FBI Most Wanted List: 65 Years Of Successfully Capturing America’s Most Dangerous Criminals

The Federal Bureau of Investigation (FBI) Most Wanted list is celebrating 65-years of successfully capturing the most hideous criminals in America’s history.

Notorious FBI director J. Edgar Hoover instituted the most wanted list in 1950, after a reporter asked the bureau to provide a list of names and descriptions of the “toughest guys” that the agency wanted to capture. After the public showed intense interest in the resulting story, Hoover decided to act and publish a formal list.

Since its inception, the FBI most wanted list has featured 504 fugitives from the law — eight of whom are women — with 473 (94 percent) captured or located. Out of that number, 155 (31 percent) have been found with the public’s assistance, a key element of the list.

Leslie Isben Rogge, captured in 1996 (Image via Nish242)

The list was instituted the old-fashioned way, before computers, cell phones, and the internet. Detective work when it came to finding the worst of the worst criminals in the U.S. often involved printed posters hung in high-traffic areas, including post offices, restaurants, and other public venues.

Most Wanted posters date back to the days before America as we know it existed, according to Time magazine. With the development of the printing press, authorities used this new technology to catch fugitives from the law.

Prior to making an official Top 10 most wanted list, the FBI used these types of banners internally to help agents catch criminals. In the 30s, a “public enemy” list — which included famous Mafia boss Al Capone — was released, and journalists paid attention.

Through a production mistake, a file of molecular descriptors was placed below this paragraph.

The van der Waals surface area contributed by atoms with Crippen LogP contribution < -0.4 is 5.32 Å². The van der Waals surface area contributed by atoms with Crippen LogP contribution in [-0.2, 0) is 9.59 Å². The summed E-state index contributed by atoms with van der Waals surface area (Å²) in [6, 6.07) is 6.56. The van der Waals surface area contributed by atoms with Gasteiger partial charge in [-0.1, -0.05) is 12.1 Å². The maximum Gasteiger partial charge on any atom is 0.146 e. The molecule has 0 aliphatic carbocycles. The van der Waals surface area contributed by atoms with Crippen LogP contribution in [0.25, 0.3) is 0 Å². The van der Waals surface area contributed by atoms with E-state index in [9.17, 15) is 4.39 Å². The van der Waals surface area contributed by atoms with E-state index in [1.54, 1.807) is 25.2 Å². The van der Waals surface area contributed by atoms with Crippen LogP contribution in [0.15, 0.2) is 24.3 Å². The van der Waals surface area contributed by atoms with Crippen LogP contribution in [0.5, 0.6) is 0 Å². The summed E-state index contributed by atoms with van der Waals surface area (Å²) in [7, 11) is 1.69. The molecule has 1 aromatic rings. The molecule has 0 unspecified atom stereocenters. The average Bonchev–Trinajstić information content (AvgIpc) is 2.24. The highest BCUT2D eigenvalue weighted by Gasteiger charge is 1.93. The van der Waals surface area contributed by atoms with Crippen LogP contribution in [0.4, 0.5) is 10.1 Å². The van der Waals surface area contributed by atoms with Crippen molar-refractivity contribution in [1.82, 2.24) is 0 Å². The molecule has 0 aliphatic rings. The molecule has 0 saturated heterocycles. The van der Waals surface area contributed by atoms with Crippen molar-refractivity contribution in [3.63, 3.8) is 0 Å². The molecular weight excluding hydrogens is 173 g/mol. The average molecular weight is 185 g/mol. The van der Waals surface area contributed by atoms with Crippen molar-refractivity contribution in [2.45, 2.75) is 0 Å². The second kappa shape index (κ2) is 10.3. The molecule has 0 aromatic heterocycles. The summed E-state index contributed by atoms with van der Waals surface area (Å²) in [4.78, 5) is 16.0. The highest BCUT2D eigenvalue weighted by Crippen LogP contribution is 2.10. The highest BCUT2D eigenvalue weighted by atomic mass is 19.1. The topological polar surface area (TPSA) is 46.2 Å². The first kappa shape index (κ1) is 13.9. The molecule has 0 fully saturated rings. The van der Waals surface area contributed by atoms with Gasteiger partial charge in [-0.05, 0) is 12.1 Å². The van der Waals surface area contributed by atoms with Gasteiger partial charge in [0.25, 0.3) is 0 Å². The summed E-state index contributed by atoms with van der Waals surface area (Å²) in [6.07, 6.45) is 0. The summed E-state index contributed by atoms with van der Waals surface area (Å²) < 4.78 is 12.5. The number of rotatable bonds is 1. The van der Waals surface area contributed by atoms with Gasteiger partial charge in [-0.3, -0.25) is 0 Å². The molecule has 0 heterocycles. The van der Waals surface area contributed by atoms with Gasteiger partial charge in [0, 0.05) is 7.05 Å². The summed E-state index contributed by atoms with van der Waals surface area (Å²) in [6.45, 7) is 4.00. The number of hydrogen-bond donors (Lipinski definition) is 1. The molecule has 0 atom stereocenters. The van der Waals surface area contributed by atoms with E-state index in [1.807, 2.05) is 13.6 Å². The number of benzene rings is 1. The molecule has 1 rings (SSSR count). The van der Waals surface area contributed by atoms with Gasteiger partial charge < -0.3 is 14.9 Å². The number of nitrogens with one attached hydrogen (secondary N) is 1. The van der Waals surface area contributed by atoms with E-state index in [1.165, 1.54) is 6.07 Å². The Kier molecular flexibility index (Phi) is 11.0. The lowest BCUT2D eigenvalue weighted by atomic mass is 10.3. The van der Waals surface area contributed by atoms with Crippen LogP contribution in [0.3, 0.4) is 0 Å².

In 1949, an International News Service (now United Press International) reporter approached Hoover, asking the FBI to provide him with the list. The agency’s boss then decided to publish the first Most Wanted list. The bureau offers a reward of $1 million for information that leads to the capture of the fugitives.

In 1996, Leslie Isben Rogge became the first fugitive to be captured with the help of the internet. Additionally, following the September 11, 2001 attacks on the U.S., the FBI released a Most Wanted terrorist list, which is used by airport security around the world.

The latest name to be added to the FBI Top 10 Most Wanted list is Yaser Said, an Egyptian resident of the U.S., who is wanted for the double murders of his two teenage daughters, Amina, 18, and Sarah, 17, in 2008 in Irving, Texas. Authorities believe this crime is a so-called “honor killing” because the girls had dishonored the family, who followed strict Islam rule, by having boyfriends and going to parties.

FBI Top 10 Most Wanted
Image via FBI

He lured the girls into his cab and shot them after Amina had reportedly written emails saying her dad wanted to kill her and her sister. Sarah was able to call 911 before she died saying, “Help, my dad shot me.” The FBI is still seeking Said.

[Photo by Kevork Djansezian/Getty Images]